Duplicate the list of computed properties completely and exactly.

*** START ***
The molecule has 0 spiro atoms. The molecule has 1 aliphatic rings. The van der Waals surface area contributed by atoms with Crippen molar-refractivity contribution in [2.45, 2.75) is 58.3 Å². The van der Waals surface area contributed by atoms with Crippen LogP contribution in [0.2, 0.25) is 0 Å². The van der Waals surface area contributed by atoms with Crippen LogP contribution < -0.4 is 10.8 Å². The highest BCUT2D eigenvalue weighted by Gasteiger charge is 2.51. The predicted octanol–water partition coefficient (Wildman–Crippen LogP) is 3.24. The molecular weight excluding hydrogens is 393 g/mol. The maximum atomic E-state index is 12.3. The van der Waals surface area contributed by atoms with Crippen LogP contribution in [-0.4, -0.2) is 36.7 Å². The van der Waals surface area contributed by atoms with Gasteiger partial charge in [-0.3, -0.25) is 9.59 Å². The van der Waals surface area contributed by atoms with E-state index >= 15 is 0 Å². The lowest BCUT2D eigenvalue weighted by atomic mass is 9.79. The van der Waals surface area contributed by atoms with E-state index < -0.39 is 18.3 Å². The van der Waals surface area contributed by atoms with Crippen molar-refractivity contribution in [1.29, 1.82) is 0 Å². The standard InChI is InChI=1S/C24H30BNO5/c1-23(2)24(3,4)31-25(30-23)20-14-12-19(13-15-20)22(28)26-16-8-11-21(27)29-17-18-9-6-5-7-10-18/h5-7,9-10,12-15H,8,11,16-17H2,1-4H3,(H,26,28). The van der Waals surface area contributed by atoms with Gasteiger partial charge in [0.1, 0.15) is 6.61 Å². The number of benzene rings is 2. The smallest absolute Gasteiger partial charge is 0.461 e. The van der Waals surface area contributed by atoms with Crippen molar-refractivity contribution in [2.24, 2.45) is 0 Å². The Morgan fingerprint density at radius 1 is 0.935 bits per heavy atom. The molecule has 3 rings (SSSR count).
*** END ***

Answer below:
The molecule has 0 spiro atoms. The molecule has 1 aliphatic rings. The van der Waals surface area contributed by atoms with Crippen molar-refractivity contribution in [2.45, 2.75) is 58.3 Å². The van der Waals surface area contributed by atoms with Crippen LogP contribution in [0.2, 0.25) is 0 Å². The van der Waals surface area contributed by atoms with Crippen LogP contribution < -0.4 is 10.8 Å². The highest BCUT2D eigenvalue weighted by Gasteiger charge is 2.51. The predicted octanol–water partition coefficient (Wildman–Crippen LogP) is 3.24. The molecular weight excluding hydrogens is 393 g/mol. The maximum atomic E-state index is 12.3. The van der Waals surface area contributed by atoms with Crippen LogP contribution in [-0.4, -0.2) is 36.7 Å². The van der Waals surface area contributed by atoms with Gasteiger partial charge in [-0.3, -0.25) is 9.59 Å². The van der Waals surface area contributed by atoms with E-state index >= 15 is 0 Å². The lowest BCUT2D eigenvalue weighted by atomic mass is 9.79. The van der Waals surface area contributed by atoms with E-state index < -0.39 is 18.3 Å². The van der Waals surface area contributed by atoms with Crippen molar-refractivity contribution in [1.29, 1.82) is 0 Å². The standard InChI is InChI=1S/C24H30BNO5/c1-23(2)24(3,4)31-25(30-23)20-14-12-19(13-15-20)22(28)26-16-8-11-21(27)29-17-18-9-6-5-7-10-18/h5-7,9-10,12-15H,8,11,16-17H2,1-4H3,(H,26,28). The van der Waals surface area contributed by atoms with Gasteiger partial charge in [0.1, 0.15) is 6.61 Å². The number of benzene rings is 2. The smallest absolute Gasteiger partial charge is 0.461 e. The van der Waals surface area contributed by atoms with Crippen molar-refractivity contribution in [2.24, 2.45) is 0 Å². The Morgan fingerprint density at radius 1 is 0.935 bits per heavy atom. The molecule has 3 rings (SSSR count).